Now, the real answer is that I'd just use that hour to get my assignments done, but I have to assume that the spirit of this meme is to find out what our "heart projects" are.

Someone else asked me about that by e-mail recently. Well, technically, I asked myself. It went sort of like this: He asked me if there was anything no one ever asked me about my writing before that I wanted to be asked. I said I had never been asked if there was anything I wanted to write but wouldn't. So... he asked.

Anyway, what I explained then was that I had several ideas for books that I'd love to write, but wouldn't be commercial enough to justify the time I'd spend on them. Some Absolute Write readers might remember the time I went searching for a book that would be appropriate to teach my brother (who has Down syndrome) about dating. He had asked me for a book that would teach him how to talk to women, how to kiss... and I found nothing that seemed at all appropriate. There were books for boys just beginning puberty, or books about "how to score" for horndog adults, but nothing that seemed right for his situation.

I wanted to write that book. I know I could have interviewed psychologists who specialize in helping adults with intellectual disabilities and come up with something good, but the audience for it is just too small-- I'd wind up with a small advance from a specialized publisher, and that would take away from the time I have to spend writing "bigger" books and making a living. So I can't do it.

There's another project, though, that falls on the cusp of commercialism in my mind-- a "positive thoughts for pregnancy" book. I was terrified toward the end of pregnancy, and had to really find ways to stay positive. I mostly did so by asking people for good pregnancy stories, and by trying to focus on the "good" statistics (most babies are born healthy, most women don't have long-lasting complications from labor, etc.). But so many of the books I read, even the ones that were supposed to be inspirational, were totally scary. They contained labor horror stories, and because the baby wound up okay, it was supposed to be a positive story.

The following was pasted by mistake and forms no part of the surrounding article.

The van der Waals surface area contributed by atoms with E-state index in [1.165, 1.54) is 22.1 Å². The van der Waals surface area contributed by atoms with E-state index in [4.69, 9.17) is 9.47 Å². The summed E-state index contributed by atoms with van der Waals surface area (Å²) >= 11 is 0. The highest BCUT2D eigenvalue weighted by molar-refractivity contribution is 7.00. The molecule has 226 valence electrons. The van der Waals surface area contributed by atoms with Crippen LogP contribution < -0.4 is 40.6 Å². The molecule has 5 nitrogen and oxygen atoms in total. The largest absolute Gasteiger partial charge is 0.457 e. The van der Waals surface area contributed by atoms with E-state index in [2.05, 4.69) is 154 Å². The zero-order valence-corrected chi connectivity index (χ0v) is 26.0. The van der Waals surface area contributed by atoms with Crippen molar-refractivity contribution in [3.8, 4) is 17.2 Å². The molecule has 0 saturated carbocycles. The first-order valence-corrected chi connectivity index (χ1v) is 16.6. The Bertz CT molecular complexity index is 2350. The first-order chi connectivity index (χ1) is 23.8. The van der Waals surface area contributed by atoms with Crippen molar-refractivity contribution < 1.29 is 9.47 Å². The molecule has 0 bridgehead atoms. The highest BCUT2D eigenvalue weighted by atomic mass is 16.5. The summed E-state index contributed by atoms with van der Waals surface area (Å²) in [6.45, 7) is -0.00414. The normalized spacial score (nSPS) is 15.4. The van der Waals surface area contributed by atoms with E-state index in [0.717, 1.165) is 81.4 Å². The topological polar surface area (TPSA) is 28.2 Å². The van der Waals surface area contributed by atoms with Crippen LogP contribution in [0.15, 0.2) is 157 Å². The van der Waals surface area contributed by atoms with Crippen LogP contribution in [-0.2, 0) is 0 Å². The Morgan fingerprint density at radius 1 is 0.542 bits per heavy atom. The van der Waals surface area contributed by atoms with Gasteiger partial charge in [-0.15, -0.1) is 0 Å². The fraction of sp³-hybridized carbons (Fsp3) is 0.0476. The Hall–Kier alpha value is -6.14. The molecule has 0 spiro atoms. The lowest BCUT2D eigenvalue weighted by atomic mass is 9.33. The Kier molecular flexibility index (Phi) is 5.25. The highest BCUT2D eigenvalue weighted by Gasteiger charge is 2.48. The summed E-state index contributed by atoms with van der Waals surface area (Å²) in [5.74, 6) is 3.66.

Anyway, that's probably what I'd work on if I had extra time. A pregnancy book that contains only happy thoughts for women who are scared about pregnancy. I do tend to write books that I wished I had myself when I was going through something (panic disorder, beginning a writing career, etc.).

For this meme, I tag Lori, Frank, and anyone else who wants to write about this topic!

Saturday, November 03, 2007

Thank you, creepy professor

So where was I? (Read the previous post first if you haven't already. I'm writing about how I became a writer. I'll wait here.)

Right, so I was now an advertising major, and as such, had to take writing courses. That was cool by me because I had always enjoyed writing and had taken elective writing courses as an art major. I had even tried to take an advanced workshop in poetry, but I was turned down. What a disappointment that was! I remember waiting outside the class when the list was posted, and searching and searching for my name. I remember, too, the poem I used as an "audition," and how stupid I felt afterwards. Dumb poem! Why did I write you? Why did I think you were any good?